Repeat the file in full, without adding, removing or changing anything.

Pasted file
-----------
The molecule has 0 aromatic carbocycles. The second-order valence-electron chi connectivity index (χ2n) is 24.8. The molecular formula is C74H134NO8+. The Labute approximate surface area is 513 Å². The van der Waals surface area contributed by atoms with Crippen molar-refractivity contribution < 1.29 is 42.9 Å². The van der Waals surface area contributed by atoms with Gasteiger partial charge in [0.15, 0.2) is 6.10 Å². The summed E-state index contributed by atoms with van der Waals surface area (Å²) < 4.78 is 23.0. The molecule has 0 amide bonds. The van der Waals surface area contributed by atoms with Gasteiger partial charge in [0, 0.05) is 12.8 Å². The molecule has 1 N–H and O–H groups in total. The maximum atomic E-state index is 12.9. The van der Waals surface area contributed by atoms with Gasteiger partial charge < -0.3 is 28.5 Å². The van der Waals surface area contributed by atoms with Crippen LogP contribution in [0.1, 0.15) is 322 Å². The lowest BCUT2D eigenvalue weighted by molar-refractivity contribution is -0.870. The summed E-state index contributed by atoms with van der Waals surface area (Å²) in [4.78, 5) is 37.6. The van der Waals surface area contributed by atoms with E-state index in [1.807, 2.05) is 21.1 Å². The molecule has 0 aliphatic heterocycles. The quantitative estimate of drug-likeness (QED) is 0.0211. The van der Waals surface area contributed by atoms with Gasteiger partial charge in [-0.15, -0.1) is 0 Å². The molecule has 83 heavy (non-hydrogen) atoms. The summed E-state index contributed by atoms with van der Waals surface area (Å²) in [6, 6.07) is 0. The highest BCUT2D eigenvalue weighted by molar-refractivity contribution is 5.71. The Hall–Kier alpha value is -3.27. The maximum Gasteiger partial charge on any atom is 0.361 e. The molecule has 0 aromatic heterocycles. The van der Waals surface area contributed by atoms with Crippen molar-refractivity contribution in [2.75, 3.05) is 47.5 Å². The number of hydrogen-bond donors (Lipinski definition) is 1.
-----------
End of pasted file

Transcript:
The molecule has 0 aromatic carbocycles. The second-order valence-electron chi connectivity index (χ2n) is 24.8. The molecular formula is C74H134NO8+. The Labute approximate surface area is 513 Å². The van der Waals surface area contributed by atoms with Crippen molar-refractivity contribution < 1.29 is 42.9 Å². The van der Waals surface area contributed by atoms with Gasteiger partial charge in [0.15, 0.2) is 6.10 Å². The summed E-state index contributed by atoms with van der Waals surface area (Å²) < 4.78 is 23.0. The molecule has 0 amide bonds. The van der Waals surface area contributed by atoms with Gasteiger partial charge in [0, 0.05) is 12.8 Å². The molecule has 1 N–H and O–H groups in total. The maximum atomic E-state index is 12.9. The van der Waals surface area contributed by atoms with Gasteiger partial charge < -0.3 is 28.5 Å². The van der Waals surface area contributed by atoms with Crippen LogP contribution in [0.1, 0.15) is 322 Å². The lowest BCUT2D eigenvalue weighted by molar-refractivity contribution is -0.870. The summed E-state index contributed by atoms with van der Waals surface area (Å²) in [4.78, 5) is 37.6. The van der Waals surface area contributed by atoms with E-state index in [1.807, 2.05) is 21.1 Å². The molecule has 0 aliphatic heterocycles. The quantitative estimate of drug-likeness (QED) is 0.0211. The van der Waals surface area contributed by atoms with Gasteiger partial charge in [-0.15, -0.1) is 0 Å². The molecule has 83 heavy (non-hydrogen) atoms. The summed E-state index contributed by atoms with van der Waals surface area (Å²) in [6, 6.07) is 0. The highest BCUT2D eigenvalue weighted by molar-refractivity contribution is 5.71. The Hall–Kier alpha value is -3.27. The maximum Gasteiger partial charge on any atom is 0.361 e. The molecule has 0 aromatic heterocycles. The van der Waals surface area contributed by atoms with Crippen molar-refractivity contribution in [2.75, 3.05) is 47.5 Å². The number of hydrogen-bond donors (Lipinski definition) is 1.